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Watershed Restoration Effort Changes Name with Community Feedback


Wednesday, July 1, 2020   

ASHEVILLE, N.C. -- A group working to improve water quality in streams draining into the French Broad River says it's changing the name of one Asheville project to better fit the area.

RiverLink said it learned of concerns about what was known as the "River Arts District Watershed Plan" from residents of the historically Black neighborhoods in the area, who expressed worry it might further displace longtime residents of that part of the city.

Renee Fortner, watershed resources managerof RiverLink, said community meetings have been held to explain water quality issues in the region, adding that the project's new name more accurately reflects its goal.

"To move our watershed restoration plan forward, to include all of the community members that live within this watershed, and to be sensitive to their concerns and their frustrations, we decided to change the name to the Central Asheville Watershed," she said.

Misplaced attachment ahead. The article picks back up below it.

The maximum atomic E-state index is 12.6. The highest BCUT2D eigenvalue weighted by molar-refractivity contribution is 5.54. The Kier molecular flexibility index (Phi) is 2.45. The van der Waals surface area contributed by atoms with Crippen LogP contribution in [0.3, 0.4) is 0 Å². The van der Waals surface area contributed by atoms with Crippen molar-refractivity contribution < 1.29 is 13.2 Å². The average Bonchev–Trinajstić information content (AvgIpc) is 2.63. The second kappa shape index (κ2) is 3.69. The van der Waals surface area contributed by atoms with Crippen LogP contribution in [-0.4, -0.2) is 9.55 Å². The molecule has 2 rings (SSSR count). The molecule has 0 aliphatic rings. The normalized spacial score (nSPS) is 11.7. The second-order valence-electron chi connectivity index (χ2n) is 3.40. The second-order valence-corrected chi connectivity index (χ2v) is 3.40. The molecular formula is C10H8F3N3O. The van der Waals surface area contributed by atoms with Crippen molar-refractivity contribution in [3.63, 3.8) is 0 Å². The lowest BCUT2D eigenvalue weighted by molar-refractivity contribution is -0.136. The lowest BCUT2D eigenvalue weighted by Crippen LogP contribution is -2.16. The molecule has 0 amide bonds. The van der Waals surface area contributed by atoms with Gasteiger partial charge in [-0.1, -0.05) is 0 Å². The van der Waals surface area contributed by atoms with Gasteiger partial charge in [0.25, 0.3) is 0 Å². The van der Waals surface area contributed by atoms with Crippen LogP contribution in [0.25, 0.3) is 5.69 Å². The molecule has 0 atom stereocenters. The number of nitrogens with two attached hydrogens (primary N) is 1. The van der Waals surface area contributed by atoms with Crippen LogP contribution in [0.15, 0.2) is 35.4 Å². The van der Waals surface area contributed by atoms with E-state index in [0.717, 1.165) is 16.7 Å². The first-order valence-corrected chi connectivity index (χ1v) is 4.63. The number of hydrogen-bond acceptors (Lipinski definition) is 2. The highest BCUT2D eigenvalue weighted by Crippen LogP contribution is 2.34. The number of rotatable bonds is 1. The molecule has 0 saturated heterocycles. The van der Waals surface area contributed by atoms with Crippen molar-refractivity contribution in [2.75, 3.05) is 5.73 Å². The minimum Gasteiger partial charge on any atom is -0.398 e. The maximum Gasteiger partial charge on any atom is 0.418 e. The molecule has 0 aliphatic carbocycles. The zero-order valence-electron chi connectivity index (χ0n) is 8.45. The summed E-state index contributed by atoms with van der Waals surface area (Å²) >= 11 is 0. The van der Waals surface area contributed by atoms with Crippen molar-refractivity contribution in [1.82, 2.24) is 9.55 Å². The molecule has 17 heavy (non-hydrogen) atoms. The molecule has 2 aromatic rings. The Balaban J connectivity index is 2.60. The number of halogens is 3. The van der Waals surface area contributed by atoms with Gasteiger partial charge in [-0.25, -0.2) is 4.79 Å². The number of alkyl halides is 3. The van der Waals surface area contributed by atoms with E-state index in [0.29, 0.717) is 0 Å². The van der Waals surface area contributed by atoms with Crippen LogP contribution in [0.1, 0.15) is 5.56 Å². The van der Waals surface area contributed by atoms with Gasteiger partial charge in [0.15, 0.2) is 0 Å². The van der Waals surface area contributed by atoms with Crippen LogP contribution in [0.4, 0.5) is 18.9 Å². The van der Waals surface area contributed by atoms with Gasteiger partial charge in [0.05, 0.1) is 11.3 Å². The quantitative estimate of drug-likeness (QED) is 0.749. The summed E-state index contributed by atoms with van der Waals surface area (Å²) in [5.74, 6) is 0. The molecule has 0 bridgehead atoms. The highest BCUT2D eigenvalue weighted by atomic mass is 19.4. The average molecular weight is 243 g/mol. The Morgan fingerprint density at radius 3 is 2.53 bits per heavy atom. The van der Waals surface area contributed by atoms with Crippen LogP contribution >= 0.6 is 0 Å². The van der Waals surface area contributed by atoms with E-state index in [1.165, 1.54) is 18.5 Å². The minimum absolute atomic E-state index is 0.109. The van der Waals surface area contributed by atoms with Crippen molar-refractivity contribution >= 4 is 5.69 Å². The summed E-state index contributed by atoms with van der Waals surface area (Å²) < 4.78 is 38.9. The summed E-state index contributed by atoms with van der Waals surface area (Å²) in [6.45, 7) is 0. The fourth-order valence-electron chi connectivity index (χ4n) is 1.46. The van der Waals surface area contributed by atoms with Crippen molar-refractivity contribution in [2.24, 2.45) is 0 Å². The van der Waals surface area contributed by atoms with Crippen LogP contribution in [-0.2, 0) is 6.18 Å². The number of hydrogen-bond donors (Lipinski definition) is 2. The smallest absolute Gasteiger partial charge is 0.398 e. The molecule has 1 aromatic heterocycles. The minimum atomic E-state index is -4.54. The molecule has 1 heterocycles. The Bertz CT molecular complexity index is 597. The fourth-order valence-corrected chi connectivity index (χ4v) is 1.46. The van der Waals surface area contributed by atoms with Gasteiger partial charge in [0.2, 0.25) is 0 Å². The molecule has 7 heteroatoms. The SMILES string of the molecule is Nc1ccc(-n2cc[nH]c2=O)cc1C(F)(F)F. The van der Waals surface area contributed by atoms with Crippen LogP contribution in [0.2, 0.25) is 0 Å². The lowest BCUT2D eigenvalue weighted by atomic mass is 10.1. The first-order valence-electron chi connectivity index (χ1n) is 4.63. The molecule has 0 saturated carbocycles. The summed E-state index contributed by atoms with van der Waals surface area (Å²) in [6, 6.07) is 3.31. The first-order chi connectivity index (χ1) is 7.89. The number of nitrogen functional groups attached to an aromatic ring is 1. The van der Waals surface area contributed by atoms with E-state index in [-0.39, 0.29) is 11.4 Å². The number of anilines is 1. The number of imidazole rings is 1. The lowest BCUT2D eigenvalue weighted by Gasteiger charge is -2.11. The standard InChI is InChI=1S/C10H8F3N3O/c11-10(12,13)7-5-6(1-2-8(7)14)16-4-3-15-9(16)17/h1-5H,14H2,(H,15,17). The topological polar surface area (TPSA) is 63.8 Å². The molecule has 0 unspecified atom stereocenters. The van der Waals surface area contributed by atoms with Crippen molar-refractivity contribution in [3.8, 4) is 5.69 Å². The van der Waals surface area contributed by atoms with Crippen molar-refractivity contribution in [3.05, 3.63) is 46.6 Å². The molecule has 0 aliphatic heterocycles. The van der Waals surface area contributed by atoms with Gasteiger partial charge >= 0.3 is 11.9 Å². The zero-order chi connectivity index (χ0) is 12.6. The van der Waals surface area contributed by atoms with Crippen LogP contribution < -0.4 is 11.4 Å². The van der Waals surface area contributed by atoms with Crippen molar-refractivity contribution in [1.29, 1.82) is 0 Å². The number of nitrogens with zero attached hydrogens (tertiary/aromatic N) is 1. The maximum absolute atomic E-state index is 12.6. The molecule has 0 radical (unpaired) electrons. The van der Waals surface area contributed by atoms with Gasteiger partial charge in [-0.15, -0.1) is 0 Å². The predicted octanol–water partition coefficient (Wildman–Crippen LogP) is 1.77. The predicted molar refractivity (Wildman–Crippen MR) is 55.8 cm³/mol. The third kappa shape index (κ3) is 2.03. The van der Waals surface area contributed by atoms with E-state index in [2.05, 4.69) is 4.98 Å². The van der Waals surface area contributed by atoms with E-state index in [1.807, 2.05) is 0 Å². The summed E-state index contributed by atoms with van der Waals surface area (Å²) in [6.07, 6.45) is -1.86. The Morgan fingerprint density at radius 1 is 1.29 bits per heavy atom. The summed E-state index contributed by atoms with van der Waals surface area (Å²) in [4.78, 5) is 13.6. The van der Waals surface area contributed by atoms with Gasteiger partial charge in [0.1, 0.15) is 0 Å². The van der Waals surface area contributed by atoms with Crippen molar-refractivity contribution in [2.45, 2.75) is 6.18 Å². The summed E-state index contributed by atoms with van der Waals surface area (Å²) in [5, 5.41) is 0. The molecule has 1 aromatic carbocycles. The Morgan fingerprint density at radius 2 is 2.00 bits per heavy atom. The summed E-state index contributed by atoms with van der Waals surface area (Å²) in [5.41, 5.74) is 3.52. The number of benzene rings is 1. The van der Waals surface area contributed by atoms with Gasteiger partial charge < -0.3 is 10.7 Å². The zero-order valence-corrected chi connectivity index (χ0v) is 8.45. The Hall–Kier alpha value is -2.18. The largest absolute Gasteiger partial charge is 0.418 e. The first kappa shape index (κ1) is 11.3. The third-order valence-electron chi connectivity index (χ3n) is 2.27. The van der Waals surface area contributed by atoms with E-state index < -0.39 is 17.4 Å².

The field assessments and water-quality data from the yearlong study will be available publicly later this summer. Fortner said the findings are likely to apply to other cities and small urban waterways across the state.

She said scientists have identified a host of factors contributing to water quality in the area and are working on solutions to address them.

"There's three streams that flow through this watershed," she said. "It's a very urban area with a lot of pavement; stormwater runoff from parking lots and rooftops is a big issue. It carries pollutants into the streams."

In addition to supplying drinking water and habitat for wildlife, according to estimates from the Environmental Protection Agency, more than $460 billion nationwide in food, manufactured goods and tourism depend on clean and healthy watersheds.

The RiverLink statement is online at

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